& cplSiteName &

ZTE Scores Euro 3G Deal With KPN

Ray Le Maistre
12/23/2009
50%
50%

A combination of dogged persistence and low prices has netted ZTE Corp. (Shenzhen: 000063; Hong Kong: 0763) a 3G mobile infrastructure deal with European operator KPN Telecom NV (NYSE: KPN).

KPN is to expand and upgrade its networks in Belgium and Germany -- at KPN Group Belgium and E-Plus Mobilfunk GmbH -- with the Chinese vendor's HSPA (high-speed packet access) gear.

The deal is significant for ZTE, as the company has been striving to emulate rival Huawei Technologies Co. Ltd. by securing business with major European carriers in key markets. The company noted in October that it was seeking "to increase our presence in key markets such as Western Europe and North America while reinforcing our position in the 3G market at home," following the creation of a dedicated division to further its international ambitions. (See ZTE Rides High on Chinese 3G, ZTE Readies Fresh Assault on Europe, US, and ZTE Unveils New 'Western' Division.)

To date, ZTE has had limited success in Western Europe. Now it seems its strategy is starting to pay off -- but at what price? Financial details have not been revealed by either party.

What is known, though, is that KPN believes it has secured a good deal. The carrier noted in a short announcement Wednesday that the engagement with ZTE will "significantly accelerate the roll-out of KPN’s 3G networks in Germany and Belgium at significantly lower costs," and that the choice of ZTE is in line with the carrier's strategy of "focusing on Return On Capital Employed (ROCE)."

Put another way, KPN is looking for the cheapest deal it can find.

That operators are looking for the most cost-effective rollouts isn't new or surprising, but it is increasingly leading to decisions that might have been unthinkable only a few years ago. KPN's announcement comes only days after Ericsson AB (Nasdaq: ERIC) saw a home-turf LTE deal slip through its hands when Huawei was chosen for a nationwide, next-generation, mobile network rollout in Sweden. Ericsson noted on that occasion that it couldn't match the Chinese vendor's low prices. (See Huawei Beats Ericsson to Swedish LTE Deal.)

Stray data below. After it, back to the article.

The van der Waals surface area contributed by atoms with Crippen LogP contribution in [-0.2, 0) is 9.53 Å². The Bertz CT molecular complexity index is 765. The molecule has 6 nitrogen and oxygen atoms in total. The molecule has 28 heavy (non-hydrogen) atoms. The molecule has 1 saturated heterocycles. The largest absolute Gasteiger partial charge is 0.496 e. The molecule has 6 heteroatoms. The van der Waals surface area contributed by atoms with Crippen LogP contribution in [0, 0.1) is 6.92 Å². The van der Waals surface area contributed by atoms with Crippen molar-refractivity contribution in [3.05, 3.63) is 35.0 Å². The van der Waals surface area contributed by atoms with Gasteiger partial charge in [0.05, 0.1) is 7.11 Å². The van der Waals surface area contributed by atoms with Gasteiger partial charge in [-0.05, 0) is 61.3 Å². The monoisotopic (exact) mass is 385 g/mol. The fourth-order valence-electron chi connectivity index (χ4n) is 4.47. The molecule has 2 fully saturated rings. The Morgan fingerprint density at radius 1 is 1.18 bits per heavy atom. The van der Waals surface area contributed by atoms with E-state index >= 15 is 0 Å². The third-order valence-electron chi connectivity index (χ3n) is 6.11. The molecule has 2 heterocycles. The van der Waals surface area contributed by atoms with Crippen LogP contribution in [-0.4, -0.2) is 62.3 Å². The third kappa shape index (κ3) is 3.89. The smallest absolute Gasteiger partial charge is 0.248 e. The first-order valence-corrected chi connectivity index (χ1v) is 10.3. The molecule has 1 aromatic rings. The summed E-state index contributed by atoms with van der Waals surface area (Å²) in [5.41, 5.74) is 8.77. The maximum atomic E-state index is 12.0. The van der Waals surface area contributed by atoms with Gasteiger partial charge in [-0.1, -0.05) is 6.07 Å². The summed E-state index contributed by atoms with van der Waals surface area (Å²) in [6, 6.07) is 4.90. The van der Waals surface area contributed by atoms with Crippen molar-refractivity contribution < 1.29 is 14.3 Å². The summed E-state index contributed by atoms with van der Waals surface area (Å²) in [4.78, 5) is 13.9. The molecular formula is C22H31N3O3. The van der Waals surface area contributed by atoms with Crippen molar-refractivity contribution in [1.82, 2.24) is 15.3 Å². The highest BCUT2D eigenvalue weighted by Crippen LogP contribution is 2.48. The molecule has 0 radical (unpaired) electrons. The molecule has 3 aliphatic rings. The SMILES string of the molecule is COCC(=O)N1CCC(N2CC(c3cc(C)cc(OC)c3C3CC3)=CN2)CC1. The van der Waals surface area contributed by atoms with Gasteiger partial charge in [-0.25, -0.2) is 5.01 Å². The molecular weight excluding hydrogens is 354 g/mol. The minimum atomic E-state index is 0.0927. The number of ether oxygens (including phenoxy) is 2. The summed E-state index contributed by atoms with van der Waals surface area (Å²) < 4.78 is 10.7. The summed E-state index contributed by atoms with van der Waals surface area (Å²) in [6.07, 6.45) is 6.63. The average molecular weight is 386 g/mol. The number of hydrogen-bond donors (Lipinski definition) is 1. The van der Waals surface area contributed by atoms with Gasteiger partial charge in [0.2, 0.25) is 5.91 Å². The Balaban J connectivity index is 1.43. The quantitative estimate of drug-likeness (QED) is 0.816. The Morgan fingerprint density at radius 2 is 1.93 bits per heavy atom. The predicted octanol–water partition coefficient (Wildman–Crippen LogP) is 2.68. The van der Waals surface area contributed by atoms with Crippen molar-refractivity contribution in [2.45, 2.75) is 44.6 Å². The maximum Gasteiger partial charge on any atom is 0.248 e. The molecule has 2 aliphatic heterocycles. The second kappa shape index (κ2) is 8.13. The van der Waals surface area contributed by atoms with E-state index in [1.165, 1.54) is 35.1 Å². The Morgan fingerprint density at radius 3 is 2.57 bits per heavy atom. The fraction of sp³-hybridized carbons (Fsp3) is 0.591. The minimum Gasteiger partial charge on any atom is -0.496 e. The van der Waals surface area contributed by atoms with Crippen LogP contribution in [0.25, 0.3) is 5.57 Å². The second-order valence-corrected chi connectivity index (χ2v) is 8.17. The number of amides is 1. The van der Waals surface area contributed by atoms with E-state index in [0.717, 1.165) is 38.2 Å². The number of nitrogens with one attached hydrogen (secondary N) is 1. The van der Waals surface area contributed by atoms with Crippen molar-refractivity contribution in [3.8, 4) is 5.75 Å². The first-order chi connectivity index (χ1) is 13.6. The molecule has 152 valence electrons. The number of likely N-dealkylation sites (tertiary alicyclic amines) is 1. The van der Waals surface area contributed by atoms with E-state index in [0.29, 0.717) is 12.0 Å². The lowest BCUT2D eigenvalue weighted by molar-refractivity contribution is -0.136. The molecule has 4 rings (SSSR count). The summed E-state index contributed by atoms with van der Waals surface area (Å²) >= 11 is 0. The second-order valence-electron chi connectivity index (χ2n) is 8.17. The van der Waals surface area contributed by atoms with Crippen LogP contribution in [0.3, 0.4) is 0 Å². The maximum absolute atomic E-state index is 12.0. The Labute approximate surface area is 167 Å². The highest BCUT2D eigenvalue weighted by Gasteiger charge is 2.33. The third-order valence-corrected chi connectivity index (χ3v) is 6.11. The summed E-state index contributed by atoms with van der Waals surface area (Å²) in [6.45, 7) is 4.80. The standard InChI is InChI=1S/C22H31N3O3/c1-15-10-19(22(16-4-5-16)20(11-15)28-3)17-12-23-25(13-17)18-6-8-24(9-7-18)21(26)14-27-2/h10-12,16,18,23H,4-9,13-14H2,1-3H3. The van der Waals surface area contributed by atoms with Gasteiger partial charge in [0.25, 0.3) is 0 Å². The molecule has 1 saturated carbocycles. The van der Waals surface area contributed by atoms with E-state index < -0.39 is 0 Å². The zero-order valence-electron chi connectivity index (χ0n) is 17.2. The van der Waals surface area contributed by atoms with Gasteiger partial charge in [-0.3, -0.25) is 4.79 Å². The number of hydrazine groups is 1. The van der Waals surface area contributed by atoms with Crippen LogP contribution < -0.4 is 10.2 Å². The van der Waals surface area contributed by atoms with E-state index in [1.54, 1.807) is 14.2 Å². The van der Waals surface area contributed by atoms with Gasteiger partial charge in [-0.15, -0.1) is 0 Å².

Ericsson is one of the companies that would have hoped to pick up this latest KPN business, as it's an existing 3G infrastructure supplier to KPN in the Netherlands as well as to E-Plus, having landed a contract with the German operator in March 2008. (See KPN Picks Ericsson for HSDPA.) Nokia Networks is also an E-Plus 3G network supplier. (See E-Plus Upgrades With NSN.)

And while it's not so unusual these days for the likes of Ericsson, NSN, and Alcatel-Lucent (NYSE: ALU) to lose out to their Chinese rivals for infrastructure deals, it's unusual for ZTE to be trumping Chinese rival Huawei for European business.

KPN had not responded to requests for further details about its 3G expansion as this article was published.

— Ray Le Maistre, International News Editor, Light Reading

(0)  | 
Comment  | 
Print  | 
Newest First  |  Oldest First  |  Threaded View        ADD A COMMENT
Featured Video
From The Founder
Light Reading is spending much of this year digging into the details of how automation technology will impact the comms market, but let's take a moment to also look at how automation is set to overturn the current world order by the middle of the century.
Flash Poll
Upcoming Live Events
October 18, 2017, Colorado Convention Center - Denver, CO
November 1, 2017, The Royal Garden Hotel
November 1, 2017, The Montcalm Marble Arch
November 2, 2017, 8 Northumberland Avenue, London, UK
November 2, 2017, 8 Northumberland Avenue London
November 10, 2017, The Westin Times Square, New York, NY
November 16, 2017, ExCel Centre, London
November 30, 2017, The Westin Times Square
May 14-17, 2018, Austin Convention Center
All Upcoming Live Events
Infographics
With the mobile ecosystem becoming increasingly vulnerable to security threats, AdaptiveMobile has laid out some of the key considerations for the wireless community.
Hot Topics
Is US Lurching Back to Monopoly Status?
Carol Wilson, Editor-at-large, 10/16/2017
Pai's FCC Raises Alarms at Competitive Carriers
Carol Wilson, Editor-at-large, 10/16/2017
The Big Cable DAA Update
Mari Silbey, Senior Editor, Cable/Video, 10/11/2017
Telecom Italia Covers 73% of Italy With NB-IoT
Iain Morris, News Editor, 10/13/2017
Tribalism Is Rife in Telecom, Too
Iain Morris, News Editor, 10/13/2017
Animals with Phones
Live Digital Audio

Understanding the full experience of women in technology requires starting at the collegiate level (or sooner) and studying the technologies women are involved with, company cultures they're part of and personal experiences of individuals.

During this WiC radio show, we will talk with Nicole Engelbert, the director of Research & Analysis for Ovum Technology and a 23-year telecom industry veteran, about her experiences and perspectives on women in tech. Engelbert covers infrastructure, applications and industries for Ovum, but she is also involved in the research firm's higher education team and has helped colleges and universities globally leverage technology as a strategy for improving recruitment, retention and graduation performance.

She will share her unique insight into the collegiate level, where women pursuing engineering and STEM-related degrees is dwindling. Engelbert will also reveal new, original Ovum research on the topics of artificial intelligence, the Internet of Things, security and augmented reality, as well as discuss what each of those technologies might mean for women in our field. As always, we'll also leave plenty of time to answer all your questions live on the air and chat board.

Like Us on Facebook
Twitter Feed